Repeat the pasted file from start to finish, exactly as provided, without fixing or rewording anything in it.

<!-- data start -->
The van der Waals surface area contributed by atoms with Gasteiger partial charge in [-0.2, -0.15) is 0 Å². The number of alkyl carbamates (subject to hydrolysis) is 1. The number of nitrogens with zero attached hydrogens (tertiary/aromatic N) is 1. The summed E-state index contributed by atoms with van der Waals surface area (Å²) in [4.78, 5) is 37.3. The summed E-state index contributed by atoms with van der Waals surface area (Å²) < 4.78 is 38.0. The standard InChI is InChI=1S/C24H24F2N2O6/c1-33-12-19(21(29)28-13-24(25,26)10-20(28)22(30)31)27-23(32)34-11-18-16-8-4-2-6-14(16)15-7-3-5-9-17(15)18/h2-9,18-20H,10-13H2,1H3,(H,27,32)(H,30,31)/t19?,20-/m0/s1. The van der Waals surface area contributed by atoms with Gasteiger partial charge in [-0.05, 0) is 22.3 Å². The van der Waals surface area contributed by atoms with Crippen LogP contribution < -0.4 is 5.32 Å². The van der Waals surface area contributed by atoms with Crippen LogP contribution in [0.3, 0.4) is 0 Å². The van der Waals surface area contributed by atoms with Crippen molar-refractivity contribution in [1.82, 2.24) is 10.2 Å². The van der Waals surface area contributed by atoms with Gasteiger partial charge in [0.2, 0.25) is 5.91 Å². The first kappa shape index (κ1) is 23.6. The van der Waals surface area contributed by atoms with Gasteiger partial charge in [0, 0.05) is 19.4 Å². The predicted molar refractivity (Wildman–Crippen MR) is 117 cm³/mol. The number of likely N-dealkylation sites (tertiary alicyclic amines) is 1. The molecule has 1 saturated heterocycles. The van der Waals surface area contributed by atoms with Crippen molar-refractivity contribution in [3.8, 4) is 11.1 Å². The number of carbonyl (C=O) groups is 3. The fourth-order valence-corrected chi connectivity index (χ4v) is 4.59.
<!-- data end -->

The van der Waals surface area contributed by atoms with Gasteiger partial charge in [-0.2, -0.15) is 0 Å². The number of alkyl carbamates (subject to hydrolysis) is 1. The number of nitrogens with zero attached hydrogens (tertiary/aromatic N) is 1. The summed E-state index contributed by atoms with van der Waals surface area (Å²) in [4.78, 5) is 37.3. The summed E-state index contributed by atoms with van der Waals surface area (Å²) < 4.78 is 38.0. The standard InChI is InChI=1S/C24H24F2N2O6/c1-33-12-19(21(29)28-13-24(25,26)10-20(28)22(30)31)27-23(32)34-11-18-16-8-4-2-6-14(16)15-7-3-5-9-17(15)18/h2-9,18-20H,10-13H2,1H3,(H,27,32)(H,30,31)/t19?,20-/m0/s1. The van der Waals surface area contributed by atoms with Gasteiger partial charge in [-0.05, 0) is 22.3 Å². The van der Waals surface area contributed by atoms with Crippen LogP contribution < -0.4 is 5.32 Å². The van der Waals surface area contributed by atoms with Crippen LogP contribution in [0.3, 0.4) is 0 Å². The van der Waals surface area contributed by atoms with Crippen molar-refractivity contribution in [1.82, 2.24) is 10.2 Å². The van der Waals surface area contributed by atoms with Gasteiger partial charge in [0.2, 0.25) is 5.91 Å². The first kappa shape index (κ1) is 23.6. The van der Waals surface area contributed by atoms with Gasteiger partial charge in [0, 0.05) is 19.4 Å². The predicted molar refractivity (Wildman–Crippen MR) is 117 cm³/mol. The number of likely N-dealkylation sites (tertiary alicyclic amines) is 1. The molecule has 1 saturated heterocycles. The van der Waals surface area contributed by atoms with Crippen molar-refractivity contribution in [3.8, 4) is 11.1 Å². The number of carbonyl (C=O) groups is 3. The fourth-order valence-corrected chi connectivity index (χ4v) is 4.59.